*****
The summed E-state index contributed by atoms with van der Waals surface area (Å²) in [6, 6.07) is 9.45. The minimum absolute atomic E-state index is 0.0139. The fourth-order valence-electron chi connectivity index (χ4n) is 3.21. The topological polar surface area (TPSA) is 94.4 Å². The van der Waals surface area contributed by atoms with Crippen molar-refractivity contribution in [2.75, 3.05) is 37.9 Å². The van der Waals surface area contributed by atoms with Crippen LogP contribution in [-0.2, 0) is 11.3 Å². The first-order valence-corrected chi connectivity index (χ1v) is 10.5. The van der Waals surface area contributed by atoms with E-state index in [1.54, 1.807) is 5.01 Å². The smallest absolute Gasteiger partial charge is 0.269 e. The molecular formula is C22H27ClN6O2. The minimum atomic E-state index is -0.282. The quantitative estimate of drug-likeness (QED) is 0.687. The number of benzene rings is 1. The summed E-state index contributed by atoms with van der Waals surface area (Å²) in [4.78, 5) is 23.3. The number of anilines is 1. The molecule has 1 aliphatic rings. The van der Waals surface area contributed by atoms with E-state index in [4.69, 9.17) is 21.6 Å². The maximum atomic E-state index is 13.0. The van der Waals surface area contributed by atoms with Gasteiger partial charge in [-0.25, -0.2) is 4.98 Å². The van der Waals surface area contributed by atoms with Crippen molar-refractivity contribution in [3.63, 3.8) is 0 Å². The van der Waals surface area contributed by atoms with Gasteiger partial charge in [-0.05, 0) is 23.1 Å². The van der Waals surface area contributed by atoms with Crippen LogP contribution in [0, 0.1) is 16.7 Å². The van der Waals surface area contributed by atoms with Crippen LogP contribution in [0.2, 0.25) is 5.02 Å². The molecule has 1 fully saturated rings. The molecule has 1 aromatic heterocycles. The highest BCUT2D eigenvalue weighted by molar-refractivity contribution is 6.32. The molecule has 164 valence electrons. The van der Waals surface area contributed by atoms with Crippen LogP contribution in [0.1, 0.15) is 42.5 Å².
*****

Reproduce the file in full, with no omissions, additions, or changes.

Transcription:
The summed E-state index contributed by atoms with van der Waals surface area (Å²) in [6, 6.07) is 9.45. The minimum absolute atomic E-state index is 0.0139. The fourth-order valence-electron chi connectivity index (χ4n) is 3.21. The topological polar surface area (TPSA) is 94.4 Å². The van der Waals surface area contributed by atoms with Crippen molar-refractivity contribution in [2.75, 3.05) is 37.9 Å². The van der Waals surface area contributed by atoms with Crippen LogP contribution in [-0.2, 0) is 11.3 Å². The first-order valence-corrected chi connectivity index (χ1v) is 10.5. The van der Waals surface area contributed by atoms with E-state index in [1.54, 1.807) is 5.01 Å². The smallest absolute Gasteiger partial charge is 0.269 e. The molecular formula is C22H27ClN6O2. The minimum atomic E-state index is -0.282. The quantitative estimate of drug-likeness (QED) is 0.687. The number of benzene rings is 1. The summed E-state index contributed by atoms with van der Waals surface area (Å²) in [4.78, 5) is 23.3. The number of anilines is 1. The molecule has 1 aliphatic rings. The van der Waals surface area contributed by atoms with E-state index in [4.69, 9.17) is 21.6 Å². The maximum atomic E-state index is 13.0. The van der Waals surface area contributed by atoms with Gasteiger partial charge in [-0.25, -0.2) is 4.98 Å². The van der Waals surface area contributed by atoms with Crippen molar-refractivity contribution in [3.63, 3.8) is 0 Å². The van der Waals surface area contributed by atoms with Gasteiger partial charge in [-0.05, 0) is 23.1 Å². The van der Waals surface area contributed by atoms with Crippen LogP contribution in [0, 0.1) is 16.7 Å². The van der Waals surface area contributed by atoms with Crippen LogP contribution in [0.2, 0.25) is 5.02 Å². The molecule has 1 fully saturated rings. The molecule has 1 aromatic heterocycles. The highest BCUT2D eigenvalue weighted by molar-refractivity contribution is 6.32. The molecule has 164 valence electrons. The van der Waals surface area contributed by atoms with Crippen LogP contribution in [0.1, 0.15) is 42.5 Å².